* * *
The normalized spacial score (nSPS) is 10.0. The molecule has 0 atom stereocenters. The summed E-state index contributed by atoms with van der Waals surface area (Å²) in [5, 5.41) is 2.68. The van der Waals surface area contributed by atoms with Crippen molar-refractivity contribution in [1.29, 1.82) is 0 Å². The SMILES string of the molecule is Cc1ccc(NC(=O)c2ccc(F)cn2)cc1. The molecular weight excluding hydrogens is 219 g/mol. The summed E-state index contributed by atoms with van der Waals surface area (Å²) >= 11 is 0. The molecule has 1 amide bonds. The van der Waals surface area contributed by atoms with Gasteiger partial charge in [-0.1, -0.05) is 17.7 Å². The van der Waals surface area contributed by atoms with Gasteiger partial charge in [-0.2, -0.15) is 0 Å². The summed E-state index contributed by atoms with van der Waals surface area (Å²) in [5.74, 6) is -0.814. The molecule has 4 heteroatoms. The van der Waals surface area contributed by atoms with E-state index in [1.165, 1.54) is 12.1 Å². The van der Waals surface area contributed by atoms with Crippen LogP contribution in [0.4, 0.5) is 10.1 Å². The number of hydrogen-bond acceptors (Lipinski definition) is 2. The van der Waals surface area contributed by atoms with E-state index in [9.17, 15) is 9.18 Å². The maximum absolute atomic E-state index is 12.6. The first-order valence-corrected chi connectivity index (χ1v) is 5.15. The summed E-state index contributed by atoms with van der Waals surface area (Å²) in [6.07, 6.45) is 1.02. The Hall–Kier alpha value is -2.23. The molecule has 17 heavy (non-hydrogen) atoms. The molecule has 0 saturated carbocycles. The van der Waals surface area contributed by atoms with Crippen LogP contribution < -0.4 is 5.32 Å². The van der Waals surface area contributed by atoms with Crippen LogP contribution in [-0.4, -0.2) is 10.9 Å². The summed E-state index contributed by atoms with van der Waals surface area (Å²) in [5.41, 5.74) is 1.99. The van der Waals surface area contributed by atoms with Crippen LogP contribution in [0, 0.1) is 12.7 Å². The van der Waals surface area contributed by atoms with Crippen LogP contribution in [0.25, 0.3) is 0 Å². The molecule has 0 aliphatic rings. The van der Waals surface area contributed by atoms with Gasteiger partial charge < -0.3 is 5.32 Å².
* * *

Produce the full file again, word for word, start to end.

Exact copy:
The normalized spacial score (nSPS) is 10.0. The molecule has 0 atom stereocenters. The summed E-state index contributed by atoms with van der Waals surface area (Å²) in [5, 5.41) is 2.68. The van der Waals surface area contributed by atoms with Crippen molar-refractivity contribution in [1.29, 1.82) is 0 Å². The SMILES string of the molecule is Cc1ccc(NC(=O)c2ccc(F)cn2)cc1. The molecular weight excluding hydrogens is 219 g/mol. The summed E-state index contributed by atoms with van der Waals surface area (Å²) >= 11 is 0. The molecule has 1 amide bonds. The van der Waals surface area contributed by atoms with Gasteiger partial charge in [-0.1, -0.05) is 17.7 Å². The van der Waals surface area contributed by atoms with Gasteiger partial charge in [-0.2, -0.15) is 0 Å². The summed E-state index contributed by atoms with van der Waals surface area (Å²) in [5.74, 6) is -0.814. The molecule has 4 heteroatoms. The van der Waals surface area contributed by atoms with E-state index in [1.165, 1.54) is 12.1 Å². The van der Waals surface area contributed by atoms with Crippen LogP contribution in [0.4, 0.5) is 10.1 Å². The number of hydrogen-bond acceptors (Lipinski definition) is 2. The van der Waals surface area contributed by atoms with E-state index in [9.17, 15) is 9.18 Å². The maximum absolute atomic E-state index is 12.6. The first-order valence-corrected chi connectivity index (χ1v) is 5.15. The summed E-state index contributed by atoms with van der Waals surface area (Å²) in [6.07, 6.45) is 1.02. The Hall–Kier alpha value is -2.23. The molecule has 17 heavy (non-hydrogen) atoms. The molecule has 0 saturated carbocycles. The van der Waals surface area contributed by atoms with Crippen LogP contribution < -0.4 is 5.32 Å². The van der Waals surface area contributed by atoms with Crippen LogP contribution in [-0.4, -0.2) is 10.9 Å². The summed E-state index contributed by atoms with van der Waals surface area (Å²) in [5.41, 5.74) is 1.99. The van der Waals surface area contributed by atoms with Crippen LogP contribution in [0, 0.1) is 12.7 Å². The van der Waals surface area contributed by atoms with Crippen LogP contribution in [0.25, 0.3) is 0 Å². The molecule has 0 aliphatic rings. The van der Waals surface area contributed by atoms with Gasteiger partial charge < -0.3 is 5.32 Å².